Like many parents, you might be feeling anxious, lost, overwhelmed, or just unsure where to start or what to do next in these early days and months. Let us reassure you that you’re doing just fine! You’re here, you’re researching, you’re wanting to learn more… and that makes you a terrific parent, and one that will be instrumental in helping your child to understand their Autistic identity.

Maya Angelou once said, that we “do the best you can until you know better. Then when you know better, do better”. As parents, wherever we are on our parenting journey and whoever our children are, we make the best decisions we can, with the information we have, and with our children’s best interests at heart. But, when it comes to our child’s Autistic identity, it’s important that we educate ourselves about Autism so that we do know better, and so that we can do better – for our child, our family, and ourselves.   This will build the foundation for us to move forward with positivity, hope and optimism.

A father is giving a piggyback to his wife and young daughter. They are all smiling at the camera and standing in the backyard.

Advocating for your child

Most parents of Autistic children – regardless of your child’s age, or how long you’ve known they’re Autistic – will be thrust into the role of “advocate” sooner or later. In fact, advocating for an Autistic child is often a significant burden on parental mental health, especially when the systems within which you’re advocating are just not designed with Autistic needs in mind, or may not understand Autism adequately.

As the parent of an Autistic child,  you will deal with many different systems on your child’s behalf or in support of them. This includes schools, educational departments, doctors or medical contexts, therapists, community groups, workplaces, and funding and support bodies.  As your child’s advocate, remember that (apart from your child themselves), you know your child best. You are the “natural authority” in your child.

As an advocate, you can draw on your own knowledge, Autistic lived experience, research, your broader support team, and your knowledge of your child’s rights as a disabled person.

In most countries, Autism is defined as a disability and your child will thus be protected by the relevant disability discrimination legislation in your country. In Australia, Autistic people are protected by the United Nations Convention on the Rights of Persons with Disabilities (or UNCRPD), the Disability Discrimination Act (or DDA), and (if they are in education) the Disability Standards for Education. It’s worth reading these documents, so that you understand what your child has a legal right to expect.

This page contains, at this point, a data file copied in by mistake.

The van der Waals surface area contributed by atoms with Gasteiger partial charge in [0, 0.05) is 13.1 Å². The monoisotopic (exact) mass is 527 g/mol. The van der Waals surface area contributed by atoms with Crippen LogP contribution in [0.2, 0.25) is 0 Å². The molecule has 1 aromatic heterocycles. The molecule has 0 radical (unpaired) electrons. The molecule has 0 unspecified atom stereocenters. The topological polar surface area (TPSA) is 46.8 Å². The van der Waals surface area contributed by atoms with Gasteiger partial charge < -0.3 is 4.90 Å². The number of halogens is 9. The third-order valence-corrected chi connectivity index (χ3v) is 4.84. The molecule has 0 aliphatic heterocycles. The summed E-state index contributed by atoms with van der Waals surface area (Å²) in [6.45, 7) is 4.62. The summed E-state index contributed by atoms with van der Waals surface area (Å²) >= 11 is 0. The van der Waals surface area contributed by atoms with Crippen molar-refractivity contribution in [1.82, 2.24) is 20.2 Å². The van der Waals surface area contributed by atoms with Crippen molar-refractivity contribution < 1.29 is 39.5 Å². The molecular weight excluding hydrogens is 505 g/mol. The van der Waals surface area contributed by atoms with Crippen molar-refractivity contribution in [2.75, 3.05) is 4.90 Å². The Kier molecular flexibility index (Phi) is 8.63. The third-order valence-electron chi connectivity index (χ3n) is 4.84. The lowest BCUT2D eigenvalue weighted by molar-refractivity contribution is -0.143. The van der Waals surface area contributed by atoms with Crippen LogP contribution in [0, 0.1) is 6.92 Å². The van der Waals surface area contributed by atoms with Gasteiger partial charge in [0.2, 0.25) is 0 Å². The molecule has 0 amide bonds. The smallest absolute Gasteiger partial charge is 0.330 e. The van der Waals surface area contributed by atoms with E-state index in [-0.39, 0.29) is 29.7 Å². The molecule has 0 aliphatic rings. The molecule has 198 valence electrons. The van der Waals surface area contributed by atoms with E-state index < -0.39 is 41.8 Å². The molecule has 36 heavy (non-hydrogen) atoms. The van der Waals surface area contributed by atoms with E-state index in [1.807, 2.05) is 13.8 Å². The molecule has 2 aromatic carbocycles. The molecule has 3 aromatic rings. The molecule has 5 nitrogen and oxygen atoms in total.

Frequently asked questions

Here are some common questions that we receive which might resonate with you, too. If you have any other queries, we’d be happy to assist – just get in touch with us by clicking the button below.

Watch: Talking to Children About Autism

On-demand learning

An Indian father is holding his infant son. They are standing outside, smiling at the camera.

Workshop: Neurodiversity, Autism and the Joy of Parenting Differently Wired Children

Reframing Autism invites parents and caregivers to join Dr Melanie Heyworth for an introductory workshop on parenting Autistic children. In this online workshop, we redefine Autism from an Autistic perspective, examine the ways in which neurodiversity can help you to reframe your thinking about Autism, and discuss how this new understanding can support you to parent with patience, empathy, and respect, for the wellbeing of your Autistic child, and yourself as a parent.

Overview of content

  • Autistic definition of Autism
  • Overview of respectful language
  • Introduction to the Autistic brain
  • Understanding your Autistic child, and practical steps to support Autistic children
  • Self and co-regulation
  • Radical acceptance and authenticity
  • Communication and creating a strong connection with your child 
  • Opportunities to reflect on the implications to your parenting practice

You will also receive

  • A PDF including further reading and resources

Delivery: Online on-demand

Price: $25

If your child has an NDIS plan that includes a budget line for parent education, and you are plan- or self-managed, you can claim your registration costs for Reframing Autism events from your child’s NDIS funding.

Flag Group

Always was, always will be Aboriginal land.

The Reframing Autism team would like to acknowledge the Traditional Owners of the lands on which we have the privilege to learn, work, and grow. Whilst we gather on many different parts of this Country, the RA team walk on the land of the Amangu, Awabakal, Bindjareb, Birpai, Whadjak, Wiradjuri and Yugambeh peoples.

We are committed to honouring the rich culture of the Aboriginal and Torres Strait Islander peoples of this Country, and the diversity and learning opportunities with which they provide us. We extend our gratitude and respect to all Aboriginal and Torres Strait Islander peoples, and to all Elders past and present, for their wisdom, their resilience, and for helping this Country to heal.

Join us on the journey to reframe how society understands Autism